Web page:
Kimmel Correctly Critiques Cassidy’s ACA Repeal Bill

Jimmy Kimmel had Louisiana Senator Bill Cassidy on his late-night program last May to talk about health care. Senator Cassidy co-authored and co-sponsors the latest Republican bill to repeal the Affordable Care Act. Kimmel looked over the details of the bill (you can too, here, in this nifty NPR chart comparing Cassidy-Graham to the status quo and the failed House and Senate ACA repeal bills) and says it fails to live up to what Kimmel and Cassidy discussed in May:

Kimmel laid out four points that Cassidy had said he wanted in a health care bill:

1. Coverage for all
2. No discrimination based on pre-existing conditions
3. Lower premiums for middle-class families
4. No lifetime caps

“I’m sorry he does not understand,” Cassidy said Wednesday morning on CNN about Kimmel, adding that under the new bill, “more people will have coverage.”

That’s almost certainly not true, given the Medicaid expansion rollback that would take place under the bill. Medicaid expansion accounted for the largest drop in the uninsured under the ACA.

…”Not only did he fail the ‘Jimmy Kimmel test,’ ” Kimmel said, “it failed the ‘Bill Cassidy test'” [Domenico Montanaro, “WATCH: Jimmy Kimmel Blasts GOP Health Bill, Says It Fails The “Jimmy Kimmel Test’,” NPR.org, 2017.09.20].

Senator Cassidy says Kimmel “does not understand” the new ACA repeal bill, but the Washington Post says Kimmel appears to understand key points of the bill better than its authors do, such as the inevitable increase in the uninsured, the loss of protections for pre=existing conditions, the loss of the guarantee against lifetime caps on health insurance payouts, and the Republican rush to pass this bill before we all figure out that it’s as bad as if not worse than the previous House and Senate ACA repealers.

CBO is promising a preliminary assessment of Cassidy-Graham by early next week. CBO says they’ll have some deficit estimates and “qualitative information” about effects but will need “several weeks” more to give supportable numbers deficits, number of people insured, and premiums.


8 Responses to Kimmel Correctly Critiques Cassidy’s ACA Repeal Bill

  1. Kimmel is right. Just think Kristen Noem thinks a women’s choice is wrong and abortion is murder, however once you are born it is Ok to let you die

  2. mike from iowa

    https://www.vox.com/policy-and-politics/2017/9/20/16333876/republican-senators-graham-cassidy

    Vox reporter asks 9 wingnut Sinators about the plan. The big deal is giving states more power to experiment because they are said to be more efficient than DC. Then one senator turns around and says states will not be allowed to do single payer plans because wingnuts don’t like them. So much for state’s rights.

  3. Donald Pay

    Great. More of my tax dollars going to SD for corruption. More money to GOP coffers, less health for the people. Sounds like a good deal for the crooks.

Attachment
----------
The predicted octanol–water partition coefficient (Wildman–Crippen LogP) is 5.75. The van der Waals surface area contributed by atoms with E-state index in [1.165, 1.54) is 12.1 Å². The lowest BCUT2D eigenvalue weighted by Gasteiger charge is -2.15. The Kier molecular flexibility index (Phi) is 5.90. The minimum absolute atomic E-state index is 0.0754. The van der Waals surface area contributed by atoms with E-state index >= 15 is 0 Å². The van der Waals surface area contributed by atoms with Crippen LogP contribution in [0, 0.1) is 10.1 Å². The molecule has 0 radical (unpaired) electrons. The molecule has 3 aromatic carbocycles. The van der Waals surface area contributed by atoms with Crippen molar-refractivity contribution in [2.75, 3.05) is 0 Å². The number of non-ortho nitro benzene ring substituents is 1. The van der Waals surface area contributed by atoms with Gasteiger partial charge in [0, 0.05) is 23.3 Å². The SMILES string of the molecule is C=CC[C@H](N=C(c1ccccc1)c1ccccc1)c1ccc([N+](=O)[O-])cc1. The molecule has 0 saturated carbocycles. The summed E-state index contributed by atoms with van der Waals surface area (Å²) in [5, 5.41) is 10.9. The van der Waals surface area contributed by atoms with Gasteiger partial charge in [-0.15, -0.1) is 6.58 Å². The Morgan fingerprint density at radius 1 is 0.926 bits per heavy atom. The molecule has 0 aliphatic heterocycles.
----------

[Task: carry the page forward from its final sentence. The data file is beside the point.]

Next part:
4. Darin Larson

    Bill Cassidy must subscribe to the George Costanza school of truth-telling:

    https://www.youtube.com/watch?v=vn_PSJsl0LQ

    What’s not to like? Let us count thy ways:

    1. They take money from the states who expanded Medicaid (blue states) and give it to states that didn’t expand Medicaid (red states) and call that expanding insurance coverage.

    2. They say you can’t discriminate against those with pre-existing conditions, but the states have the “flexibility” to waive this provision. What’s that you say, the states won’t waive it? But the federal government is limiting the amount of money going to each state, so each state would have to kick in millions, hundreds of millions, or billions of dollars to fund the pre-existing coverage not funded by the feds now. “Oh, our state can’t afford that. We need a waiver over here!”

    3. States can implement lifetime caps on coverage. “But the states can make up the difference.” Ya, right!

    4. States can experiment with their block-grant funding. Oh good, states could provide vouchers for healthcare to their citizens! For instance, they could do this: “Here’s a $5,000 voucher for each citizen in Texas. That is the Texas healthcare plan.” “What’s that? Your hospital bill is $50,000? Sorry, your coverage is limited to the $5,000 provided by the state. You owe $45,000 out of pocket. Will that be cash or check?”

    5. It doesn’t address the rising costs of healthcare in any meaningful fashion except to limit the feds’ spending and try to shift the burden to the states.

    6. It doesn’t address out of control drug prices.

  5. Mr. Lansing

    If Sen. McCain is consistent, and he usually is, his criteria for voting yes on this most monumental piece of legislation is still nonexistent. Until the CBO gives us the assessment it gave the last Obamacare Repeal bill, the process hasn’t followed proper Senatorial guidelines for advancement.
    However, the fact McCain is fast friends with Lindsey Graham may make McCain overlook his morals and vote yes, anyway.
    At that point it goes to the house and New York and California and other BigBlue states that will be decimated by Medicare cuts will see their Republican Congress people vote No, just to save their state from financial ruin. Even a Republican can’t let that happen when what they’ll be buying is far worse than just leaving things the same.

  6. On the good side, passage of Cassidy-Graham could help Democrats win back state legislatures in 2018 thanks to millions of voters who will see their Republican legislators taking away their insurance and turning the block grants into slush funds, the way Rounds did with the stimulus money.

  7. Governor Mike Rounds shifted funding for the uninsured and underinsured to counties. Senator Rounds is shifting funding for the uninsured and underinsured to states.